Volume 37, Issue 4, April 2002

MoneyMatters

Calculating Value
by Rick Moreno

What’s your business worth? This is an important question to business owners in the glass industry and it will become more so as you near retirement and think about enjoying the fruits of your labors.

An economist would tell you that your business is worth the price on which you and a willing buyer agree. You cannot, of course, know that price ahead of time, but you can arrive at a good guess if you look at your business through the eyes of a buyer.

Calculating Worth
One method of doing this is to calculate the present value of the future benefits that your buyer will derive from owning your business. In plain terms this means simple arithmetic that focuses on what a buyer might expect to earn from owning your business.

Assume your business generates \$1 million in revenues annually, with \$100,000 in steady profits, year after year. On average, people in the glass business earn about 18 percent on their equity. Thus, the question becomes, “How much capital would I have to invest to earn \$100,000 in profit at an 18-percent rate of return?”

Maybe. Note that in arriving at our answer we devised a fraction with your \$100,000 in profit as the numerator and 18 percent as the denominator. But, what do we mean by profit?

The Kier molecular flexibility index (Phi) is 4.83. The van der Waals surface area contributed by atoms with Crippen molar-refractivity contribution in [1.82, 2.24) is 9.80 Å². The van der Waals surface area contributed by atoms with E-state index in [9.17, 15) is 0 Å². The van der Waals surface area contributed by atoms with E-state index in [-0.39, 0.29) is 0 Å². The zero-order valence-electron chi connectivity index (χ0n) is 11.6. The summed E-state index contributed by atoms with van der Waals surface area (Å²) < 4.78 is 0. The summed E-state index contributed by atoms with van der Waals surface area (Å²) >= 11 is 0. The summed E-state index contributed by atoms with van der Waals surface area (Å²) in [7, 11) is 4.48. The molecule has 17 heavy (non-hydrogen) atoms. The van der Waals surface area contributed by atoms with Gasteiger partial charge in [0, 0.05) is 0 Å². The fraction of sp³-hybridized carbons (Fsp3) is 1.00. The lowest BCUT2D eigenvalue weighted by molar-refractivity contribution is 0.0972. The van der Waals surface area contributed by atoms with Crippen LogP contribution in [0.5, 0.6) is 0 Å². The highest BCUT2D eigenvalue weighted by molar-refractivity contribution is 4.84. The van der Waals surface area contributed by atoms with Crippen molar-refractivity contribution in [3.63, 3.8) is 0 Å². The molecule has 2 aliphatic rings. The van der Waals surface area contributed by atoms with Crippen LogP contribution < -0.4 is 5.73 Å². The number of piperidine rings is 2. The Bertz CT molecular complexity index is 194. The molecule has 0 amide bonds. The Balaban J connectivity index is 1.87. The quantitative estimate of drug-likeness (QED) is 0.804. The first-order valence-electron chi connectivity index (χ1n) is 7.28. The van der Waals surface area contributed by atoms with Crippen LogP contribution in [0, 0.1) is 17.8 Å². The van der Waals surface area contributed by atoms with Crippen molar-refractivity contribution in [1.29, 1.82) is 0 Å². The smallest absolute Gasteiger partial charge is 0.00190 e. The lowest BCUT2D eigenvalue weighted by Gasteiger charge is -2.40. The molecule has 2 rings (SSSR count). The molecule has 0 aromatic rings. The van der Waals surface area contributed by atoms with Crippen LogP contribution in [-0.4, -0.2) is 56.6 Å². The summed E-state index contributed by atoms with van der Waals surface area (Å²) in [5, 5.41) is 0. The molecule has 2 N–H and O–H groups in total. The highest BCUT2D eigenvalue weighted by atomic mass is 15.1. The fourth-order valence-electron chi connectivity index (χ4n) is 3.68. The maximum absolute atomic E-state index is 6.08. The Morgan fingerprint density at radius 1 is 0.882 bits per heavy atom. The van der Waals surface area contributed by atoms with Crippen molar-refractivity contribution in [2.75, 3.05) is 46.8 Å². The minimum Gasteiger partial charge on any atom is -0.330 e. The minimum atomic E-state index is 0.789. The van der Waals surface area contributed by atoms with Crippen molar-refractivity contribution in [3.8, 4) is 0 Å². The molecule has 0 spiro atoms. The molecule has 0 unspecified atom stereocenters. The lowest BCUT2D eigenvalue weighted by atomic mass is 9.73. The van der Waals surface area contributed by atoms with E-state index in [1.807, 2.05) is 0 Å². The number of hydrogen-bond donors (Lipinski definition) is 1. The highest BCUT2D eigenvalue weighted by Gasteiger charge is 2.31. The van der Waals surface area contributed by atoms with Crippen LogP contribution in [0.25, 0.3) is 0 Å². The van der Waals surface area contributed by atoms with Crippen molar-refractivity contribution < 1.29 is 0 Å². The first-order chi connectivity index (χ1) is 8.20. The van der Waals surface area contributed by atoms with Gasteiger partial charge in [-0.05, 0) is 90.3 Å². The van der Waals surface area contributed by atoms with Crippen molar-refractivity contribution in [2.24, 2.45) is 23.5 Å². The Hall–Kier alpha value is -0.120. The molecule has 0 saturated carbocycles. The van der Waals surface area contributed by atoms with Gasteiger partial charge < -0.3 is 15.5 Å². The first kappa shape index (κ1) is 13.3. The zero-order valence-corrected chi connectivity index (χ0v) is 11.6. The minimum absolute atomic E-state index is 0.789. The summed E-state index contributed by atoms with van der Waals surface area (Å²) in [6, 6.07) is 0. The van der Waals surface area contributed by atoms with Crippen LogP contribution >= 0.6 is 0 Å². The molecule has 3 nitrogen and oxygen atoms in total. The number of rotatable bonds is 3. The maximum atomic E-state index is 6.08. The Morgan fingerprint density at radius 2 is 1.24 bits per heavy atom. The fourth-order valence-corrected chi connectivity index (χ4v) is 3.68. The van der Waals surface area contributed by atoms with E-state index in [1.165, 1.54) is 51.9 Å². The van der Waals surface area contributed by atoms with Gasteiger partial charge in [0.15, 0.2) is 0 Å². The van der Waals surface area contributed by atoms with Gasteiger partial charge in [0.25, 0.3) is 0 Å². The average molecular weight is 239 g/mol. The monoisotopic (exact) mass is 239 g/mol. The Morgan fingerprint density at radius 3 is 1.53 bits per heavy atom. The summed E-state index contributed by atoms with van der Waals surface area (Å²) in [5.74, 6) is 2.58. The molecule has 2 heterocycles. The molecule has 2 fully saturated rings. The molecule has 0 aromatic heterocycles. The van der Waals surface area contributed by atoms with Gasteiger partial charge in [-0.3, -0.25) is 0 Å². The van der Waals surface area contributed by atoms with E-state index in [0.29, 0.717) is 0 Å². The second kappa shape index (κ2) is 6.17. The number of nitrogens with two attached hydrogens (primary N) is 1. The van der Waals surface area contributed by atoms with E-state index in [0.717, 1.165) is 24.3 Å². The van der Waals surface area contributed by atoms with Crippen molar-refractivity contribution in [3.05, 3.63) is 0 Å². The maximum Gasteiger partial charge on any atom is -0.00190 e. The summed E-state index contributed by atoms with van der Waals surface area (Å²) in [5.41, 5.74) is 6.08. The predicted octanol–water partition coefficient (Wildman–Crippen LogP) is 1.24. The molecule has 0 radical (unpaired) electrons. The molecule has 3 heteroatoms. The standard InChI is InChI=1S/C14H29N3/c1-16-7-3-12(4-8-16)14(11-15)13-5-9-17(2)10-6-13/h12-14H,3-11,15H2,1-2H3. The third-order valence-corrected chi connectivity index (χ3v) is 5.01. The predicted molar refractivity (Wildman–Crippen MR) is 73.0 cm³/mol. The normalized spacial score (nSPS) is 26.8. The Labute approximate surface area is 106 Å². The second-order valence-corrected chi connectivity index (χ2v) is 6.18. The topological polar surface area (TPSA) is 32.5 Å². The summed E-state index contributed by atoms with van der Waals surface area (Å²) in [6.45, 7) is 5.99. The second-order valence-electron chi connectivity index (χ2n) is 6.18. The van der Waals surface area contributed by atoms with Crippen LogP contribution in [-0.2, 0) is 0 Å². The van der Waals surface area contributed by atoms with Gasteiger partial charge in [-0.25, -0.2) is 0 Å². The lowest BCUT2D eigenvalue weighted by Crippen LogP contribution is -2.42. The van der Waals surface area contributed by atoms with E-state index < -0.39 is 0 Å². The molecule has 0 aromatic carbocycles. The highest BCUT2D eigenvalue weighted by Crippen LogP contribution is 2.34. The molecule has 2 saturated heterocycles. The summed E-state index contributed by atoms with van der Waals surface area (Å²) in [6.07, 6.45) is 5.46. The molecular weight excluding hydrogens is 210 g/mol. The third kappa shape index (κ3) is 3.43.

Tax Tactics
In the real world people who own closely held incorporated businesses tend to maximize business expenses so as to minimize corporate income taxes. Thus, they buy or lease cars through the corporation and deduct the costs as business expenses—usually a perfectly legitimate tactic.

They may also deduct country club dues and even the costs of cars driven by family members who may or may not actually work for the corporation—a not-so-perfectly legitimate tactic. Last but not least, they may give big end-of-year bonuses to themselves and other shareholders, including those family members with the cars.

Such tactics reduce the corporation’s taxable income, thus shielding its profit. But the buyer of such a company won’t necessarily follow the same practices, meaning his net income will be your \$100,000 plus the sum of all those expenses, legitimate or not.

Let’s assume that those car and country club expenses come to \$75,000 a year and that the year-end bonuses total another \$250,000. Thus, the real profit is \$425,000 — \$325,000 plus the original \$100,000 in net income.

Now let’s go back to our original calculation of value. Divide \$425,000 by 0.18 and you get nearly \$2.4 million—more than five times our first answer. (Things get even more complicated if your corporate tax returns show deductions for depreciation, amortization and certain other items, all of which should also be added back into net income. Check with your accountant for details.)

Does this mean your buyer will cut you a check for \$2.4 million without quibbling? Of course not. Quibbling is the name of the game when buying and selling a business. Indeed, a tough buyer will resist adding those deductions to your net income, with the result that you may get far less than you want for your business.
If you conclude from this that it’s not always a good idea to load up your corporate tax returns with personal expenses, you’re probably right. It can come back to haunt you when you get ready to enjoy the fruits of your labor.

Look to next month’s column to learn another method of calculating what your business is worth.

Richard S.Moreno, CPA, of Los Angeles, has more than 20 years experience assisting companies in the glass industry with financial matters.

USG